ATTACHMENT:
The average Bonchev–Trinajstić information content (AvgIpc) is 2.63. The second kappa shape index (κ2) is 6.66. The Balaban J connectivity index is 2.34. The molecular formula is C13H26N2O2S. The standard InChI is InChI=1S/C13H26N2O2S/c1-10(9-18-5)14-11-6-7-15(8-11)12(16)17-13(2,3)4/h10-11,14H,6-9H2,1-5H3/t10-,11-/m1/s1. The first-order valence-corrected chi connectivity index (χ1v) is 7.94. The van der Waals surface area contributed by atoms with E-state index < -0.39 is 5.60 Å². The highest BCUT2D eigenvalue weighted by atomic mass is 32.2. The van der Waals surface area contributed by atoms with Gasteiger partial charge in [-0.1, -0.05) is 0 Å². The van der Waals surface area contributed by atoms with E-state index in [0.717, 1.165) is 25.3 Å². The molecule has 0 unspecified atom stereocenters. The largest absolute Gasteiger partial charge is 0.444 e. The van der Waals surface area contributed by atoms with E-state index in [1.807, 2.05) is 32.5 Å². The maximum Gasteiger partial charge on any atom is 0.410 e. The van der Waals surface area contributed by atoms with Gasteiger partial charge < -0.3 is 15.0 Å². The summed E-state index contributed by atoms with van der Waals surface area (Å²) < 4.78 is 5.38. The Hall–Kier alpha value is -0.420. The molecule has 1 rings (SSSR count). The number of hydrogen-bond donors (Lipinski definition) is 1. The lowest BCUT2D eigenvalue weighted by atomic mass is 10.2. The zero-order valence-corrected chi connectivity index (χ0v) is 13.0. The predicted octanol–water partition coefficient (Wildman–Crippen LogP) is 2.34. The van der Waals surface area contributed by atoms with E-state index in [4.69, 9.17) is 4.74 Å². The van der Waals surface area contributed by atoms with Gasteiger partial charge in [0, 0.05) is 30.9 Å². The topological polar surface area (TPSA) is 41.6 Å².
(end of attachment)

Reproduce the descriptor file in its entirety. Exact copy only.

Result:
The average Bonchev–Trinajstić information content (AvgIpc) is 2.63. The second kappa shape index (κ2) is 6.66. The Balaban J connectivity index is 2.34. The molecular formula is C13H26N2O2S. The standard InChI is InChI=1S/C13H26N2O2S/c1-10(9-18-5)14-11-6-7-15(8-11)12(16)17-13(2,3)4/h10-11,14H,6-9H2,1-5H3/t10-,11-/m1/s1. The first-order valence-corrected chi connectivity index (χ1v) is 7.94. The van der Waals surface area contributed by atoms with E-state index < -0.39 is 5.60 Å². The highest BCUT2D eigenvalue weighted by atomic mass is 32.2. The van der Waals surface area contributed by atoms with Gasteiger partial charge in [-0.1, -0.05) is 0 Å². The van der Waals surface area contributed by atoms with E-state index in [0.717, 1.165) is 25.3 Å². The molecule has 0 unspecified atom stereocenters. The largest absolute Gasteiger partial charge is 0.444 e. The van der Waals surface area contributed by atoms with E-state index in [1.807, 2.05) is 32.5 Å². The maximum Gasteiger partial charge on any atom is 0.410 e. The van der Waals surface area contributed by atoms with Gasteiger partial charge < -0.3 is 15.0 Å². The summed E-state index contributed by atoms with van der Waals surface area (Å²) < 4.78 is 5.38. The Hall–Kier alpha value is -0.420. The molecule has 1 rings (SSSR count). The number of hydrogen-bond donors (Lipinski definition) is 1. The lowest BCUT2D eigenvalue weighted by atomic mass is 10.2. The zero-order valence-corrected chi connectivity index (χ0v) is 13.0. The predicted octanol–water partition coefficient (Wildman–Crippen LogP) is 2.34. The van der Waals surface area contributed by atoms with E-state index in [4.69, 9.17) is 4.74 Å². The van der Waals surface area contributed by atoms with Gasteiger partial charge in [0, 0.05) is 30.9 Å². The topological polar surface area (TPSA) is 41.6 Å².